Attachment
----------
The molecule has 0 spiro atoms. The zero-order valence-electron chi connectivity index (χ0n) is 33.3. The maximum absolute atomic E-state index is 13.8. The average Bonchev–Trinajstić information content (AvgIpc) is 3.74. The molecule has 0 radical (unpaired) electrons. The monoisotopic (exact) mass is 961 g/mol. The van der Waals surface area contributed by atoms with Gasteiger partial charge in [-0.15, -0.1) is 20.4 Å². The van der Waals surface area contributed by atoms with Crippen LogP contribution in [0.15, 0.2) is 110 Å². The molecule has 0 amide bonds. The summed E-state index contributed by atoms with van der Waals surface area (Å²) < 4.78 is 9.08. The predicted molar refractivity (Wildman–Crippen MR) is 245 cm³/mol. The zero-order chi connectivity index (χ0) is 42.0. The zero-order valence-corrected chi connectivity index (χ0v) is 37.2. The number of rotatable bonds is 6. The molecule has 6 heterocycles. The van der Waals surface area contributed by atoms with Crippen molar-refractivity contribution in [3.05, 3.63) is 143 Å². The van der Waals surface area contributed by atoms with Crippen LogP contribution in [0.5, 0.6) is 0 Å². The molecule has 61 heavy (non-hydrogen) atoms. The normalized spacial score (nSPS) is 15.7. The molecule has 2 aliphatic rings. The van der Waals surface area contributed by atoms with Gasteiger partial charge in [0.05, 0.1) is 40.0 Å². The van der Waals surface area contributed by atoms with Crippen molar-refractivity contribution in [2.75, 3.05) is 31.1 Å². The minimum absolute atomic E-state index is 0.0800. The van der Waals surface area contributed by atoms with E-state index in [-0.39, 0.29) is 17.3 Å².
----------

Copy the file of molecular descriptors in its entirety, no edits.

The molecule has 0 spiro atoms. The zero-order valence-electron chi connectivity index (χ0n) is 33.3. The maximum absolute atomic E-state index is 13.8. The average Bonchev–Trinajstić information content (AvgIpc) is 3.74. The molecule has 0 radical (unpaired) electrons. The monoisotopic (exact) mass is 961 g/mol. The van der Waals surface area contributed by atoms with Gasteiger partial charge in [-0.15, -0.1) is 20.4 Å². The van der Waals surface area contributed by atoms with Crippen LogP contribution in [0.15, 0.2) is 110 Å². The molecule has 0 amide bonds. The summed E-state index contributed by atoms with van der Waals surface area (Å²) < 4.78 is 9.08. The predicted molar refractivity (Wildman–Crippen MR) is 245 cm³/mol. The zero-order chi connectivity index (χ0) is 42.0. The zero-order valence-corrected chi connectivity index (χ0v) is 37.2. The number of rotatable bonds is 6. The molecule has 6 heterocycles. The van der Waals surface area contributed by atoms with Crippen molar-refractivity contribution in [3.05, 3.63) is 143 Å². The van der Waals surface area contributed by atoms with Crippen LogP contribution in [0.5, 0.6) is 0 Å². The molecule has 61 heavy (non-hydrogen) atoms. The normalized spacial score (nSPS) is 15.7. The molecule has 2 aliphatic rings. The van der Waals surface area contributed by atoms with Gasteiger partial charge in [0.05, 0.1) is 40.0 Å². The van der Waals surface area contributed by atoms with Crippen molar-refractivity contribution in [2.75, 3.05) is 31.1 Å². The minimum absolute atomic E-state index is 0.0800. The van der Waals surface area contributed by atoms with E-state index in [-0.39, 0.29) is 17.3 Å².